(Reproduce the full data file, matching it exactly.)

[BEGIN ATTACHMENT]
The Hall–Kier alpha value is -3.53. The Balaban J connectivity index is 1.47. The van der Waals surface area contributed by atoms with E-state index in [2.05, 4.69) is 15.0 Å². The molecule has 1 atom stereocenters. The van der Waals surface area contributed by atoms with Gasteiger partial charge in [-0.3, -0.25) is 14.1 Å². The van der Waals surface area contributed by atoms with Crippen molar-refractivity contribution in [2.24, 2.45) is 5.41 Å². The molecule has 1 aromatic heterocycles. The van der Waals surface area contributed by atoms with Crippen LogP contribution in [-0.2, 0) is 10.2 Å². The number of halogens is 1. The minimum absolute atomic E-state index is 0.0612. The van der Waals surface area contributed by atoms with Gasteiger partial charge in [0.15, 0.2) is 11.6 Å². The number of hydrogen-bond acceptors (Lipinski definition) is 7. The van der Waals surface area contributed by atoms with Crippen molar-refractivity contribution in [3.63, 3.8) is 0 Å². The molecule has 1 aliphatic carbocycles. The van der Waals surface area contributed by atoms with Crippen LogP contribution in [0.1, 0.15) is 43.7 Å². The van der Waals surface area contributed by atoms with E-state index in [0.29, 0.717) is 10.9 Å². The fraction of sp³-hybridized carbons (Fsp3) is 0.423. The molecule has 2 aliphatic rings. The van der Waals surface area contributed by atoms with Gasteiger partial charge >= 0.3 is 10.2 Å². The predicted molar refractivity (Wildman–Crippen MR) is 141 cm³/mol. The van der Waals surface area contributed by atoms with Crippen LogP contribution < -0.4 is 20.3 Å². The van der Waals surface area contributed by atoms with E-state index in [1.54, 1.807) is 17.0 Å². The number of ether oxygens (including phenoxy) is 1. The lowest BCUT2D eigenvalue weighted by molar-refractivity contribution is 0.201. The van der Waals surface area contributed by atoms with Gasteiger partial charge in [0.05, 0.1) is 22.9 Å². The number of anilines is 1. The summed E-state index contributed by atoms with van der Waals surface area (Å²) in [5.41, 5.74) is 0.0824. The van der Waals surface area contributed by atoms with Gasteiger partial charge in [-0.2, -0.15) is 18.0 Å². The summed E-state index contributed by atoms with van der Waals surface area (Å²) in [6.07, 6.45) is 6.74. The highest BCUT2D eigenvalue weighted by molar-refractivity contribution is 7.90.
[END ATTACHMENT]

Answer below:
The Hall–Kier alpha value is -3.53. The Balaban J connectivity index is 1.47. The van der Waals surface area contributed by atoms with E-state index in [2.05, 4.69) is 15.0 Å². The molecule has 1 atom stereocenters. The van der Waals surface area contributed by atoms with Gasteiger partial charge in [-0.3, -0.25) is 14.1 Å². The van der Waals surface area contributed by atoms with Crippen molar-refractivity contribution in [2.24, 2.45) is 5.41 Å². The molecule has 1 aromatic heterocycles. The van der Waals surface area contributed by atoms with Crippen LogP contribution in [-0.2, 0) is 10.2 Å². The number of halogens is 1. The minimum absolute atomic E-state index is 0.0612. The van der Waals surface area contributed by atoms with Gasteiger partial charge in [0.15, 0.2) is 11.6 Å². The number of hydrogen-bond acceptors (Lipinski definition) is 7. The van der Waals surface area contributed by atoms with Crippen molar-refractivity contribution in [3.63, 3.8) is 0 Å². The molecule has 1 aliphatic carbocycles. The van der Waals surface area contributed by atoms with Crippen LogP contribution in [0.1, 0.15) is 43.7 Å². The van der Waals surface area contributed by atoms with E-state index in [0.29, 0.717) is 10.9 Å². The fraction of sp³-hybridized carbons (Fsp3) is 0.423. The molecule has 2 aliphatic rings. The van der Waals surface area contributed by atoms with Gasteiger partial charge >= 0.3 is 10.2 Å². The predicted molar refractivity (Wildman–Crippen MR) is 141 cm³/mol. The van der Waals surface area contributed by atoms with Crippen LogP contribution < -0.4 is 20.3 Å². The van der Waals surface area contributed by atoms with E-state index in [1.54, 1.807) is 17.0 Å². The number of ether oxygens (including phenoxy) is 1. The lowest BCUT2D eigenvalue weighted by molar-refractivity contribution is 0.201. The van der Waals surface area contributed by atoms with Gasteiger partial charge in [0.05, 0.1) is 22.9 Å². The number of anilines is 1. The summed E-state index contributed by atoms with van der Waals surface area (Å²) in [5.41, 5.74) is 0.0824. The van der Waals surface area contributed by atoms with Gasteiger partial charge in [-0.2, -0.15) is 18.0 Å². The summed E-state index contributed by atoms with van der Waals surface area (Å²) in [6.07, 6.45) is 6.74. The highest BCUT2D eigenvalue weighted by molar-refractivity contribution is 7.90.